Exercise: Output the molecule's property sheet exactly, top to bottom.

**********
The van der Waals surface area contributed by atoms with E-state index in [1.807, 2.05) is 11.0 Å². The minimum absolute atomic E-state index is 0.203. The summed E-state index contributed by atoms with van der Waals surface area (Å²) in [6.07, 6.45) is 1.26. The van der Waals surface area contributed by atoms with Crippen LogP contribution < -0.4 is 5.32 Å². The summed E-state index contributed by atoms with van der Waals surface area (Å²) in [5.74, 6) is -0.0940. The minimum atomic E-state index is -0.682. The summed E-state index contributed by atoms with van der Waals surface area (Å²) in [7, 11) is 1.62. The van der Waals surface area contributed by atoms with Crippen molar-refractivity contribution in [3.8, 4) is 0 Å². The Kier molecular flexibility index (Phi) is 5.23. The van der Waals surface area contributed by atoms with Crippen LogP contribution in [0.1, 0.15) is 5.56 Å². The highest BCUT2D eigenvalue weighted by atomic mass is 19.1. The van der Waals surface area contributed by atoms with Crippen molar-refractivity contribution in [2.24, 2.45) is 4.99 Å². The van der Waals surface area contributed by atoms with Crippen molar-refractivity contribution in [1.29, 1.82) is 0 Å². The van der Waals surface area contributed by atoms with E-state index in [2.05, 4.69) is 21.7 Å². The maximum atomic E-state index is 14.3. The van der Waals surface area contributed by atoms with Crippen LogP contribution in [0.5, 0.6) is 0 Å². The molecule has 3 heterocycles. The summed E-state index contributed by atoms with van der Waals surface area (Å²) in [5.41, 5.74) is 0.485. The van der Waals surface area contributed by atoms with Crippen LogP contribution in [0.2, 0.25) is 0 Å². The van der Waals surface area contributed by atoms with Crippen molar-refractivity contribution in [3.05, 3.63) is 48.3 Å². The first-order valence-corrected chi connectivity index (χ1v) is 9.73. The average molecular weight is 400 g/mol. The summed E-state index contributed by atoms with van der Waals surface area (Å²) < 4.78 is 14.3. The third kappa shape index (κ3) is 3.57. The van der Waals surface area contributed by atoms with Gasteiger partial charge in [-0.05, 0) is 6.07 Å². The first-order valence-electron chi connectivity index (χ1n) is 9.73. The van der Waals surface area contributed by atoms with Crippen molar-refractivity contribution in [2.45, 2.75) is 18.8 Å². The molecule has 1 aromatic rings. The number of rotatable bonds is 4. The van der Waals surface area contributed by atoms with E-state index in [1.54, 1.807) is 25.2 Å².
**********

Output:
The van der Waals surface area contributed by atoms with E-state index in [1.807, 2.05) is 11.0 Å². The minimum absolute atomic E-state index is 0.203. The summed E-state index contributed by atoms with van der Waals surface area (Å²) in [6.07, 6.45) is 1.26. The van der Waals surface area contributed by atoms with Crippen LogP contribution < -0.4 is 5.32 Å². The summed E-state index contributed by atoms with van der Waals surface area (Å²) in [5.74, 6) is -0.0940. The minimum atomic E-state index is -0.682. The summed E-state index contributed by atoms with van der Waals surface area (Å²) in [7, 11) is 1.62. The van der Waals surface area contributed by atoms with Crippen molar-refractivity contribution in [3.8, 4) is 0 Å². The Kier molecular flexibility index (Phi) is 5.23. The van der Waals surface area contributed by atoms with Crippen LogP contribution in [0.1, 0.15) is 5.56 Å². The highest BCUT2D eigenvalue weighted by atomic mass is 19.1. The van der Waals surface area contributed by atoms with Crippen molar-refractivity contribution in [2.24, 2.45) is 4.99 Å². The van der Waals surface area contributed by atoms with Crippen molar-refractivity contribution in [1.29, 1.82) is 0 Å². The van der Waals surface area contributed by atoms with E-state index in [2.05, 4.69) is 21.7 Å². The maximum atomic E-state index is 14.3. The van der Waals surface area contributed by atoms with Crippen LogP contribution in [0.5, 0.6) is 0 Å². The molecule has 3 heterocycles. The summed E-state index contributed by atoms with van der Waals surface area (Å²) in [5.41, 5.74) is 0.485. The van der Waals surface area contributed by atoms with Crippen LogP contribution in [0.2, 0.25) is 0 Å². The van der Waals surface area contributed by atoms with Crippen molar-refractivity contribution in [3.05, 3.63) is 48.3 Å². The first-order valence-corrected chi connectivity index (χ1v) is 9.73. The average molecular weight is 400 g/mol. The summed E-state index contributed by atoms with van der Waals surface area (Å²) < 4.78 is 14.3. The third kappa shape index (κ3) is 3.57. The van der Waals surface area contributed by atoms with Gasteiger partial charge in [-0.05, 0) is 6.07 Å². The first-order valence-electron chi connectivity index (χ1n) is 9.73. The van der Waals surface area contributed by atoms with Crippen molar-refractivity contribution in [2.45, 2.75) is 18.8 Å². The molecule has 1 aromatic rings. The number of rotatable bonds is 4. The van der Waals surface area contributed by atoms with E-state index in [1.54, 1.807) is 25.2 Å².